Need a book? Engineering books recommendations...

Return to index: [Subject] [Thread] [Date] [Author]

RE: General Structural Notes

[Subject Prev][Subject Next][Thread Prev][Thread Next]
I generally agree with the idea that drawing notes should cover info which
is essential in the field, whereas specifications should cover information
which is required for supply of materials and quality assurance. I show
concrete cover and lap lengths on the drawings and reference the drawings
from the specs for these items, as I feel that most dimensional data belongs
on the drawings. Nevertheless, specifications often provide descriptions of
some field installation activities, such as concrete placing requirements,
which I do not put in the drawing notes. Other than basic strength of
materials data, I try to minimize duplication of information in drawings and
specifications. 

I also try to include information on the drawings which is beneficial in the
future, in case drawings are available but specifications are not, as is
often the case. I've worked on many rehabilitation projects where additional
drawing information would have been very helpful, including material
strengths (many old drawings don't note rebar yield strength), concrete
cover requirements, etc. Floor load info on plans is also very helpful. 


William C. Sherman, PE
CDM, Denver, CO
Phone: 303-298-1311
Fax: 303-293-8236
email: shermanwc(--nospam--at)cdm.com


> -----Original Message-----
> From: George Richards P.E. [mailto:george(--nospam--at)borm.com]
> Sent: Tuesday, November 12, 2002 10:02 AM
> To: 'seaint(--nospam--at)seaint.org'
> Subject: RE: General Structural Notes
> 
> 
> Specs are for the guys who buy the stuff to read, notes for 
> the workers who
> put the stuff in.
> 
> George
> 
> -----Original Message-----
> From: Lutz, James [mailto:JLUTZ(--nospam--at)earthtech.com]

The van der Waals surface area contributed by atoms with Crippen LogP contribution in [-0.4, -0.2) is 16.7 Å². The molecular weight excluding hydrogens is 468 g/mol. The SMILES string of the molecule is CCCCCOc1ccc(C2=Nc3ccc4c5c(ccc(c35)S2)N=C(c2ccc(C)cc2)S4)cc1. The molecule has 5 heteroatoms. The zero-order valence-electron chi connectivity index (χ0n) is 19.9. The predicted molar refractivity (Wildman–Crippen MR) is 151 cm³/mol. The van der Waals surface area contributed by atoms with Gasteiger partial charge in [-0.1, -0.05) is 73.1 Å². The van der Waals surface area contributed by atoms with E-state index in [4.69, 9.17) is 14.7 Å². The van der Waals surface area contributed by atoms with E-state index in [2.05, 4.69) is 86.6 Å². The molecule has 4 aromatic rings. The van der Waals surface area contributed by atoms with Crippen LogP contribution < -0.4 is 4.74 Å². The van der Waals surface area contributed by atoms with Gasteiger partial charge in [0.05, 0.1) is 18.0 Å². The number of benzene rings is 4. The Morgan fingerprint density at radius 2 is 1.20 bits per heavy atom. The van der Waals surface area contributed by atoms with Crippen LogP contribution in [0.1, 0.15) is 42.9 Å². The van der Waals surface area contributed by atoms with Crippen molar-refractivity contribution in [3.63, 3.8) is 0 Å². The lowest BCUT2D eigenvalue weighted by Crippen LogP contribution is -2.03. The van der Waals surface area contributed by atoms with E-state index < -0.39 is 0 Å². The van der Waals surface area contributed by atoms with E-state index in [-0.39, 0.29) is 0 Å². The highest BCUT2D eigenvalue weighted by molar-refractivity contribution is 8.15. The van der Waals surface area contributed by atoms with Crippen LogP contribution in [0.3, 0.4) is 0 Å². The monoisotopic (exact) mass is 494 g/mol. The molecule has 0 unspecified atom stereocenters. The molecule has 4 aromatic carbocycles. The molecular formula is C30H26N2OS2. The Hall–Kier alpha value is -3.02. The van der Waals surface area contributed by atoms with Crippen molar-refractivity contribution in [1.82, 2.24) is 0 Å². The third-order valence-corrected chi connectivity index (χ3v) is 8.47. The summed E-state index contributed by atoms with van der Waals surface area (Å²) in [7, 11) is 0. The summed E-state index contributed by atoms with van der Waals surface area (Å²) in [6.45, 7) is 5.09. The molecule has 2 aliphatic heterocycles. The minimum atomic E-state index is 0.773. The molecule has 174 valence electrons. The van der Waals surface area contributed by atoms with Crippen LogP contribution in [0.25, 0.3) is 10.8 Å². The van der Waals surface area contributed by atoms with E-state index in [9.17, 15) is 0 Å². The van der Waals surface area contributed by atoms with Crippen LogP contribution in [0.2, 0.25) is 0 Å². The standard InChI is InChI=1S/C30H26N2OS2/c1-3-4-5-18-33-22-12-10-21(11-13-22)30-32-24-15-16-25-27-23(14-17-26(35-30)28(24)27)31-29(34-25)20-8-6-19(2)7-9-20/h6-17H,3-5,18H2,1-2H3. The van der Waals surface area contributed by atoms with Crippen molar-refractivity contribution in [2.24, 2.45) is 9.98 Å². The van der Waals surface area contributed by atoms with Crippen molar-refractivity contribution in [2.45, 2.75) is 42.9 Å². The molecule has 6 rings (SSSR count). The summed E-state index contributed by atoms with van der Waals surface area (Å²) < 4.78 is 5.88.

> Sent: Tuesday, November 12, 2002 8:55 AM
> To: seaint(--nospam--at)seaint.org
> Subject: General Structural Notes
> 
> 
> I am reviewing and marking up the general structural notes 
> that are included
> with our plans. Besides the usual minimum summary of loading 
> assumptions and
> materials strengths, there is a lot of stuff in there that is 
> really more
> like specifications--concrete cover and lap lengths, bar support
> requirements, foundation preparation, etc. I think all these 
> notes have
> accumulated over the years because it was assumed the workers 
> in the field
> rarely if ever read the specifications, and it was more 
> likely that people
> would pay attention if this information was on the plans. But 
> the notes
> duplicate much of what is in the specs and can be the source 
> of errors and
> inconsistencies and my inclination is to get rid of most of 
> it. I think it
> is generally a mistake to try and say the same thing in more 
> than one place
> in the contract package.
> 
> I am curious to what the practice of others is in this regard. Lots of
> general notes on the plans, or minimalism?
> 
> Jim Lutz, P.E., S.E.
> Earth Tech, Inc.
> 
> 10800 NE 8th Street - 7th Floor
> Bellevue, WA 98004
> (425) 455-9494
> (425) 453-9470 FAX

******* ****** ******* ******** ******* ******* ******* ***
*   Read list FAQ at: http://www.seaint.org/list_FAQ.asp
* 
*   This email was sent to you via Structural Engineers 
*   Association of Southern California (SEAOSC) server. To 
*   subscribe (no fee) or UnSubscribe, please go to:
*
*   http://www.seaint.org/sealist1.asp
*
*   Questions to seaint-ad(--nospam--at)seaint.org. Remember, any email you 
*   send to the list is public domain and may be re-posted 
*   without your permission. Make sure you visit our web 
*   site at: http://www.seaint.org 
******* ****** ****** ****** ******* ****** ****** ********